- Visit a diversity of habitats from mangroves to savannas to mature rainforest to discover amazing wildlife, extraordinary birds and unique mammals!
- Great Barrier Reef cruise to a coral cay and bird sanctuary
- Daintree River cruise and optional pelagic trip to view a plethora of seabirds
- Spectacular Lamington NP in attempt to find Albert's Lyrebird
- Atherton Tablelands for exceptional species including possible Southern Cassowary
- A superb country of excellent infrastructure and hospitable people
Australia is a naturalist’s dream come true! Australia harbors enormous diversity of habitats, including the world’s longest coral reef (the 1260-mile long Great Barrier Reef).
Our birding tour focuses on eastern Australia, during the dry season. From northeast, where we have a chance for cassowary, bowerbirds and platypus, to the southeast’s lyrebirds, fairy wrens, wallabies, albatrosses and penguins, our tour samples a good portion of Australia’s scenery, avifauna and other wildlife.
Endemism here in Australia is extraordinary; 5 non-passerine families and 15 passerine families are endemic to Australasia, plus diverse marsupials, pigeons (26 species), parrots (53 species) and seabirds (79 species).
A superb and exciting tour with mostly easy birding in comfortable surroundings – truly unforgettable!
Combine this tour with our Tropical Australia birding tour or Australia: Tasmania birding tour.
Day 1: Arrival in Cairns
Our Eastern Australia birding tour begins today. You can arrive anytime today.
Day 2: Around Cairns
We begin our tour by spending the day at local birding locations including the Cairns Esplanade and adjacent mangroves, Centenary Lakes and Botanic Gardens. The Esplanade is a hotspot for waders on their southerly migration. Likely species include Red-capped Plover, Terek & Common Sandpipers, Great Knot, Grey-tailed Tattler, Beach Stone Curlew, Eastern Curlew, Whimbrel, Masked Lapwing, Australian Pelican, Royal Spoonbill, Eastern Great, Intermediate, Little and Eastern Reef Egrets, Striated Heron, Australian Pied Oystercatcher, Gull-billed Tern, Silver Gull, Torresian Kingfisher, Green Oriole, Rainbow Lorikeet, Double-eyed Fig Parrot, Peaceful Dove, Mangrove Robin, and Yellow and Varied Honeyeaters.
Centenary Lakes and the adjacent Botanic Gardens provide habitat for rainforest, fresh water and salt water wetlands. Species expected include Orange-footed Scrubfowl, Australian Brush-turkey, Pacific Black Duck, Peaceful Dove, Pied Imperial Pigeon, Papuan Frogmouth, Australian Swiftlet, Sulphur-crested Cockatoo, Laughing Kookaburra, Rainbow Bee-eater, Black Butcherbird, Yellow-spotted and Brown Honeyeaters, Hornbill Friarbird, Varied Triller, Australasian Figbird, White-breasted Woodswallow, Spangled Drongo, Leaden Flycatcher, Magpie-lark, Metallic Starling and Olive-backed Sunbird. An after-dinner walk along the Esplanade provides a good opportunity to see Bush Stone Curlews. Overnight Cairns.
Day 3: The Great Barrier Reef
Today we take a Great Barrier Reef cruise from the Cairns wharf. We board our comfortable vessel, the Ocean Spirit, at 8.00am for a relaxing two-hour cruise out to Michaelmas Cay, a true coral cay and bird sanctuary located 40km north-east of Cairns, part of the 2000 km long Great Barrier Reef. Thousands of ground-nesting seabirds occur here: Sooty and Crested Terns, Brown Noddy, Silver Gull, Brown Booby and Greater Frigatebird, with chances of rarer terns and boobies. There will be opportunities for a refreshing dip or snorkel in these beautiful waters. Overnight Cairns.
Day 4: Daintree River Cruise and transfer to Port Douglas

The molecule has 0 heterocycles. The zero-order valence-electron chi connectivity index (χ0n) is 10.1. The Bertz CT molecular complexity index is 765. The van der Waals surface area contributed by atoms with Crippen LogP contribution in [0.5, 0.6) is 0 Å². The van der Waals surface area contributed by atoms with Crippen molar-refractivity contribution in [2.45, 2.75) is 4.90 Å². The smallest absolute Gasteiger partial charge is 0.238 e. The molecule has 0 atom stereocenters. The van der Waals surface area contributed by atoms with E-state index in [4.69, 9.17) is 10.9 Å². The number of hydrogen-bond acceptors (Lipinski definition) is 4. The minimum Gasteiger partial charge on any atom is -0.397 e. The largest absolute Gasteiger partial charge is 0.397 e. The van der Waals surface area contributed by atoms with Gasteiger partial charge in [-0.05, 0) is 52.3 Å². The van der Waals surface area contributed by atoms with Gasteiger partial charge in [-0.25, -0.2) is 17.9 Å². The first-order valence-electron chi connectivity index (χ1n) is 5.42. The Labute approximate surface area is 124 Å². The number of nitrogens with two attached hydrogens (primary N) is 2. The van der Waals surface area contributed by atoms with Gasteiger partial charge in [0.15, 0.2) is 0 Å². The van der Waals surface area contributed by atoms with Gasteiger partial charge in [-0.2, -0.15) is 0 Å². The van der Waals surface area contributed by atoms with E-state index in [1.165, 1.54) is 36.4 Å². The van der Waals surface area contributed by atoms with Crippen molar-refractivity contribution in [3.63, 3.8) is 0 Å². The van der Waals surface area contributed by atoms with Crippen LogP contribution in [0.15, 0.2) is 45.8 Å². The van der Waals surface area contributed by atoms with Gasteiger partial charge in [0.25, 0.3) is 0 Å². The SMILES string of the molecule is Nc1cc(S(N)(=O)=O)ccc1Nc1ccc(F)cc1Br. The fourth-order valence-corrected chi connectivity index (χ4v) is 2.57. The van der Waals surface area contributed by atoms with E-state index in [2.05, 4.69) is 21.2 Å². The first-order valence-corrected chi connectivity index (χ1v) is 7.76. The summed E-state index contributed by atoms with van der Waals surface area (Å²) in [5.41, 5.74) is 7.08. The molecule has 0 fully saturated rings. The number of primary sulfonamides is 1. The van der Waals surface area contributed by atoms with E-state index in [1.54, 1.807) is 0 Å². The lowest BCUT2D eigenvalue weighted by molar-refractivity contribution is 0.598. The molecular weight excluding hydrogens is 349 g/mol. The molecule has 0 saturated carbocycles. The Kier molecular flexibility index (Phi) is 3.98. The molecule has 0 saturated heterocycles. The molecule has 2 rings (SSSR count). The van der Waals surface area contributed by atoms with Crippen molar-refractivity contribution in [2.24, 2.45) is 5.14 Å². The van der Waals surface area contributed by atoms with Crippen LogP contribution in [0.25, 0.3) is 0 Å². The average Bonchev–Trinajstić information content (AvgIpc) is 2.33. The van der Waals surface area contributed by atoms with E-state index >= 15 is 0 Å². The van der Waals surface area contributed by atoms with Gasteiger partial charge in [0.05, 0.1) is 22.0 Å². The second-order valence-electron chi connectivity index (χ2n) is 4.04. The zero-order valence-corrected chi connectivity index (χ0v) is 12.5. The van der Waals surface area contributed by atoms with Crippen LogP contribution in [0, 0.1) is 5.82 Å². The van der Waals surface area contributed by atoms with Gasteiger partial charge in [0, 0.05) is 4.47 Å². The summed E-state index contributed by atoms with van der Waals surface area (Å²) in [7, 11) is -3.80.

Our destination today is the Daintree River, where we take a pleasant boat cruise through farmland and rainforest on the look-out for Great-billed Heron, several kingfishers including Little, White-rumped Swiftlet, Large-billed Gerygone, Spectacled Monarch, Torresian Imperial-Pigeon, Black-necked Stork and Green Oriole, and saltwater crocodile. We then go to the end of Stewart Creek Road to look for wading birds including spoonbills, Spectacled Monarch, and several fairy-wrens, honeyeaters and cuckoo-shrikes. Afterwards, we drive to the coast to our accommodation in Port Douglas or Julattan where we stay for two nights.
Day 5: Mount Lewis, Julatten and McDougall Road
Port Douglas is a convenient location for birding with easy access to probably a greater range of habitats than any other location in Australia. Within an hour drive it is possible to visit mountain rainforest, wetlands, grassland, Eucalyptus woodlands and tropical savannah. In small patches of rainforest around Julatten are Wompoo Fruit-Dove, Emerald Dove, Noisy Pitta, Red-necked Crake, Buff-banded Rail, Black-faced Monarch, Red-browed Finch and an array of honeyeaters including Blue-faced, McLeay’s and Graceful Honeyeaters, along with many other species. The rainforest at Mount Lewis is home to most of the wet tropics endemics including Atherton Scrubwren, Fernwren, Mountain Thornbill, Bridled Honeyeater, Chowchilla and Tooth-billed Bowerbird. In the savanna, there are Australian Bustards, Red-winged Parrots, Tawny Frogmouth, Squatter Pigeon, Blue-winged Kookaburra, Pale-headed Rosella, Brown Treecreeper, and Great Bowerbird. Blue-faced Parrot Finch is high on most birders list for this area and time will be spent looking for this elusive species. Night in in Port Douglas or Julattan.
Days 6 and 7: Atherton Tablelands
The Atherton Tableland is a region of beautiful scenery with lakes and waterfalls, green pastures, open woodlands and scattered wetlands nestled in national parks and state forests, as well as Queensland’s highest mountains rising to over 1600m. Birding can be superb including Sarus Crane, Blue-winged Kookaburra, Forest Kingfisher, Pied Monarch, Chowchilla, Red-backed Fairy-wren, Chestnut-breasted Mannikin, Golden Bowerbird, Tooth-billed and Spotted Catbirds and Victoria’s Riflebird. On our drive, we visit wetlands for Green and Cotton Pygmy-Geese and Brolga, and woodlands for Squatter Pigeon, Apostlebird, Great Bowerbird, Black-throated Finch, and the distinctive local race of Brown Treecreeper. We stay near Yungaburra, a National Trust village that has a platypus viewing platform. Two nights in Lake Eacham.
Day 8: Back to Cairns and Cairns Esplanade